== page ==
Los Cabos Awards: ’American Honey,’ ‘Tamara & The Ladybug’ Win Big at Mexican Fest

‘The Rosenbergs,’ from Sophie Barthes, takes biggest services prize from fest’s Gabriel Figueroa Film Fund; 'X500' wins Mexico Primero Cinemex Award

LOS CABOS, Mexico — Three films by women – Andrea Arnold’s “American Honey,” Mexican Lucia Carreras’ “Tamara & The Ladybug” and Sophie Barthes’ “The Rosenbergs” won the top plaudits at Mexico’s 5th Los Cabos Festival on Saturday.

Running Nov. 9-13, the festival-market will go down in history not only for the prominence of women among its award recipients but also for its launch of its first Film Investor Summit, attended by an industry elite, and the multiple signs of vitality of the Mexican production sector.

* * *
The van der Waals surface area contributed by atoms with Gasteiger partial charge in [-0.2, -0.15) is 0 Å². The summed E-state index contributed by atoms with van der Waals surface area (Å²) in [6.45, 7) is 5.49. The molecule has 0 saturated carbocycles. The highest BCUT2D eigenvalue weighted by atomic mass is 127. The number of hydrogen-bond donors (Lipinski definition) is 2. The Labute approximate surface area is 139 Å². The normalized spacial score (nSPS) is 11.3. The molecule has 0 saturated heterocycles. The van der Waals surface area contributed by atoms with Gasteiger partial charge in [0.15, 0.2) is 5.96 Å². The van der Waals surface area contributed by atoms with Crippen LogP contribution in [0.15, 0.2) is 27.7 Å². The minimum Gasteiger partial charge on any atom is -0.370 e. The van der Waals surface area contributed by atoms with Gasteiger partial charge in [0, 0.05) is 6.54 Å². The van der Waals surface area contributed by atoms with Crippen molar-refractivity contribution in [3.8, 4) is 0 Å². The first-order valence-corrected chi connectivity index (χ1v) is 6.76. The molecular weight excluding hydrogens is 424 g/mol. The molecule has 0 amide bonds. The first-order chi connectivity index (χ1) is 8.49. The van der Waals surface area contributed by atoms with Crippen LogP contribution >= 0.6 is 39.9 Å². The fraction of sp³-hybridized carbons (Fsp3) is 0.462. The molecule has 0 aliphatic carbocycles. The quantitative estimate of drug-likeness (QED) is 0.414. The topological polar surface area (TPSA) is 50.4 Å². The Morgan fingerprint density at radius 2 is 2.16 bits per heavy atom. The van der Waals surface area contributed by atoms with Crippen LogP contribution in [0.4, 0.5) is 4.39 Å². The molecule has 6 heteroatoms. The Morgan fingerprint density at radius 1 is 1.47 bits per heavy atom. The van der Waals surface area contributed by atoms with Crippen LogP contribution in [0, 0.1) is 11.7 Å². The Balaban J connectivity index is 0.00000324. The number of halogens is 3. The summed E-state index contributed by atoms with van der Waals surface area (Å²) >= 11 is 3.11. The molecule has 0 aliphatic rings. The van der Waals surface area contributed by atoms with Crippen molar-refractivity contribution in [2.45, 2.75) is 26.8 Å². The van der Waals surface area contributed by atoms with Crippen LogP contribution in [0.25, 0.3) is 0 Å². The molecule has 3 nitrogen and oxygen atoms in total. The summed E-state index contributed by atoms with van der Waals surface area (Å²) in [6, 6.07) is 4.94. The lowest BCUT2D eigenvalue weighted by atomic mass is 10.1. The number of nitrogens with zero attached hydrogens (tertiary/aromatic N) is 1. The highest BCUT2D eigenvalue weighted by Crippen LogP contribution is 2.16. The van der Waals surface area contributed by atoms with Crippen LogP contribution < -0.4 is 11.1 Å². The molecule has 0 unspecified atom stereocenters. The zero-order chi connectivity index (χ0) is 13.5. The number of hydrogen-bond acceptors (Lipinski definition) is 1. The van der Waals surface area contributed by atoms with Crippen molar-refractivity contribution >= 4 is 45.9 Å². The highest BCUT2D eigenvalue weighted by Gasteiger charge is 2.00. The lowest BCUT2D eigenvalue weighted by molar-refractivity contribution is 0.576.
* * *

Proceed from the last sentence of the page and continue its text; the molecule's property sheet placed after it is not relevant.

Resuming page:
Latin American industry is sometimes described as world cinema. Just how exotic it is these days is another question. The roll-call of the international industry’s good and great at Los Cabos from all the Hollywood talent agencies to Stuart Ford,  Alex Walton, Vincent Maraval and Gaston Pavlovich underscores not only the delights of Los Cabos as a resort but also lure of some of its greatest young directors, such as Colombia’s Ciro Guerra who presented a project at its inaugural Film Investors Summit.